The TSR (tip speed ratio) is a very important characteristic to consider when designing the rotor. For variable speed turbines, the rotor blade operates at an constant TSR over a specific range of wind speeds. The efficiency of the rotor blade drops when the TSR deviates from that optimum set point; therefore, it is important for the turbine to operate at the design TSR. If the operational TSR of the turbine is higher than the design TSR, the permanent magnet generator (PMG) is most likely undersized. This can lead to excess stress in the blades and increased wear on the PMG. Similarly, if the operational TSR is lower than the design TSR, the PMG is probably oversized. In this case, the blades will most likely stall during normal operation.
When a rotor blade passes through the air, it leaves turbulence in its wake. If the design TSR is too high, then the next blade will enter the region of turbulence created by the first blade, decreasing the efficiency of the turbine. At very high speeds the blades will appear as a solid wall to the wind, further reducing efficiency. If the design TSR is too low, then some wind will pass by the rotor plane with no energy extraction. The rule of thumb for designing two bladed turbines is to use a TSR of 6.28. However, this can be increased by about 25% with well designed blades that leave less turbulence in their wake. This would drive the TSR of the machine up to 7.85. The maximum potential power coefficient (Whirlpool Schmitz) at a TSR of 6.28 and 7.85 is 0.55 and 0.56 respectively.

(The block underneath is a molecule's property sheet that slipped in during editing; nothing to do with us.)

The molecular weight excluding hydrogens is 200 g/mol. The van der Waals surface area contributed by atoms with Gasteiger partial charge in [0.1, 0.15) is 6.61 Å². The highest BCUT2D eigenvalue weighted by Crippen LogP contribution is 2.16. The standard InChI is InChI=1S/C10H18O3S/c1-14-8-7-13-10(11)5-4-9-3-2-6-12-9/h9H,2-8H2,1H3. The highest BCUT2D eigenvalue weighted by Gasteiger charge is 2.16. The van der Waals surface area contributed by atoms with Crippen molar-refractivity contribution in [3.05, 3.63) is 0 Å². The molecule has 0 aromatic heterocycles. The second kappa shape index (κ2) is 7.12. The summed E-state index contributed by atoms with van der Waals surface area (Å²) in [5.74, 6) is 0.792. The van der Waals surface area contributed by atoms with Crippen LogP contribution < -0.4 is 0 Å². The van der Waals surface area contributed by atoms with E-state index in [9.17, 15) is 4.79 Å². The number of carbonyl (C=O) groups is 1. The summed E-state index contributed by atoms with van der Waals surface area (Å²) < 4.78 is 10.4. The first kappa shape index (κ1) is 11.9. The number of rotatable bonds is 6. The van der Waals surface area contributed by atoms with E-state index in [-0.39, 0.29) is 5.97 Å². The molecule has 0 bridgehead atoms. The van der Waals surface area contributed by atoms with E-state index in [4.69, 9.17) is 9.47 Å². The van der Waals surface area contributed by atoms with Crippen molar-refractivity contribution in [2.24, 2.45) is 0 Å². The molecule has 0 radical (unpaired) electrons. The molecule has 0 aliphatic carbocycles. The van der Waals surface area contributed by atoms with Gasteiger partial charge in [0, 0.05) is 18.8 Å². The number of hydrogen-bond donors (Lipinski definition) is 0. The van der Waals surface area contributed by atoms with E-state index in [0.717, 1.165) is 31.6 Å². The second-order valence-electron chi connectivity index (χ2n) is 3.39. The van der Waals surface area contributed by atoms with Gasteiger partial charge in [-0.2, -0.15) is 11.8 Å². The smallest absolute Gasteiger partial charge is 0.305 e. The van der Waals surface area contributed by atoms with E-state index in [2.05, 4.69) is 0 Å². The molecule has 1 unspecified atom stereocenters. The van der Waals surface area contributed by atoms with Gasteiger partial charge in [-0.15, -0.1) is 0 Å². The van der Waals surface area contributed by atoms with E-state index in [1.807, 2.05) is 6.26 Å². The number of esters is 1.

For the same PMG, a lower design TSR will allow a constant speed turbine to operate at that TSR for a winder range of wind speeds before hitting the maximum rotational speed allowed by the PMG. A higher TSR will reach that limit much faster and will require more use of the braking system to prevent rotor runaway and burning out the generator. Generally, a higher TSR rotor has less torque, so the cut-in speed will be slightly higher than that of a lower TSR rotor. A higher design TSR also means that the alpha at startup (essentially when the rotational speed of the turbine is zero) will be greater than that of a turbine with a lower TSR, further raising the cut-in speed of the turbine.
The image below (generated with QBlade) is of a simulation for a rotor blade with a design TSR of 7. The L/D is maximized across the entirety of the blade length at a TSR of 7. As the TSR changes, the L/D ratio decreases. Furthermore, the alpha is at the optimum value across the length of the blade at the TSR of 7. As the TSR decreases, the values for alpha become increasingly large, resulting in the aforementioned lower L/D ratio. As the TSR increases, the values for alpha become smaller, though the difference is less extreme. However, any change in the TSR results in a decrease in the overall efficiency of the turbine.